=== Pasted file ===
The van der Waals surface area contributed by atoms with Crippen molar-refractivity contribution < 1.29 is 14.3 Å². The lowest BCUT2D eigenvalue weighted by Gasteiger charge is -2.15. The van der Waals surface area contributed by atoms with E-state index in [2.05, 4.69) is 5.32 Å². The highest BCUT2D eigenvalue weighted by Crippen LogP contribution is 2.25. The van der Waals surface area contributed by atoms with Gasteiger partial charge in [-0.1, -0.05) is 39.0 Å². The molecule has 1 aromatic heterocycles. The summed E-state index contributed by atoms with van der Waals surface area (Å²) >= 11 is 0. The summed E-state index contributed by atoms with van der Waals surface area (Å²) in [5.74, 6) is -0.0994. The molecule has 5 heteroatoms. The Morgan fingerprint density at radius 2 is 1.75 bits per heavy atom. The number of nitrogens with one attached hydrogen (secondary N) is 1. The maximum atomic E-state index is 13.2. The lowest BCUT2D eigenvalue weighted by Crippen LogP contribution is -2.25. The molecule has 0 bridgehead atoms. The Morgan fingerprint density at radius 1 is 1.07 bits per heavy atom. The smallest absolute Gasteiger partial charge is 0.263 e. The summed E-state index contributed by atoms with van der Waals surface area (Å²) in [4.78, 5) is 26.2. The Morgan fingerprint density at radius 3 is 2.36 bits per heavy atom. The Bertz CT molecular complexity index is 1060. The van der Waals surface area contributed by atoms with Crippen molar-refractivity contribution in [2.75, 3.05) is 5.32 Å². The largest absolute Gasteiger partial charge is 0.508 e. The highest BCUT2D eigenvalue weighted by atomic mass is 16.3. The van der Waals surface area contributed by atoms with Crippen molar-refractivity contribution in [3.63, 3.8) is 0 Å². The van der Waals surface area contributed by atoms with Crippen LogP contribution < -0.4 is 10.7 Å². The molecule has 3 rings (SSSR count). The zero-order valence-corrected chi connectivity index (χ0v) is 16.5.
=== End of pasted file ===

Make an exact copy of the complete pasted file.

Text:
The van der Waals surface area contributed by atoms with Crippen molar-refractivity contribution < 1.29 is 14.3 Å². The lowest BCUT2D eigenvalue weighted by Gasteiger charge is -2.15. The van der Waals surface area contributed by atoms with E-state index in [2.05, 4.69) is 5.32 Å². The highest BCUT2D eigenvalue weighted by Crippen LogP contribution is 2.25. The van der Waals surface area contributed by atoms with Gasteiger partial charge in [-0.1, -0.05) is 39.0 Å². The molecule has 1 aromatic heterocycles. The summed E-state index contributed by atoms with van der Waals surface area (Å²) >= 11 is 0. The summed E-state index contributed by atoms with van der Waals surface area (Å²) in [5.74, 6) is -0.0994. The molecule has 5 heteroatoms. The Morgan fingerprint density at radius 2 is 1.75 bits per heavy atom. The number of nitrogens with one attached hydrogen (secondary N) is 1. The maximum atomic E-state index is 13.2. The lowest BCUT2D eigenvalue weighted by Crippen LogP contribution is -2.25. The molecule has 0 bridgehead atoms. The Morgan fingerprint density at radius 1 is 1.07 bits per heavy atom. The smallest absolute Gasteiger partial charge is 0.263 e. The summed E-state index contributed by atoms with van der Waals surface area (Å²) in [4.78, 5) is 26.2. The Morgan fingerprint density at radius 3 is 2.36 bits per heavy atom. The Bertz CT molecular complexity index is 1060. The van der Waals surface area contributed by atoms with Crippen molar-refractivity contribution in [2.75, 3.05) is 5.32 Å². The largest absolute Gasteiger partial charge is 0.508 e. The highest BCUT2D eigenvalue weighted by atomic mass is 16.3. The van der Waals surface area contributed by atoms with Crippen molar-refractivity contribution in [3.63, 3.8) is 0 Å². The van der Waals surface area contributed by atoms with Crippen LogP contribution < -0.4 is 10.7 Å². The molecule has 3 rings (SSSR count). The zero-order valence-corrected chi connectivity index (χ0v) is 16.5.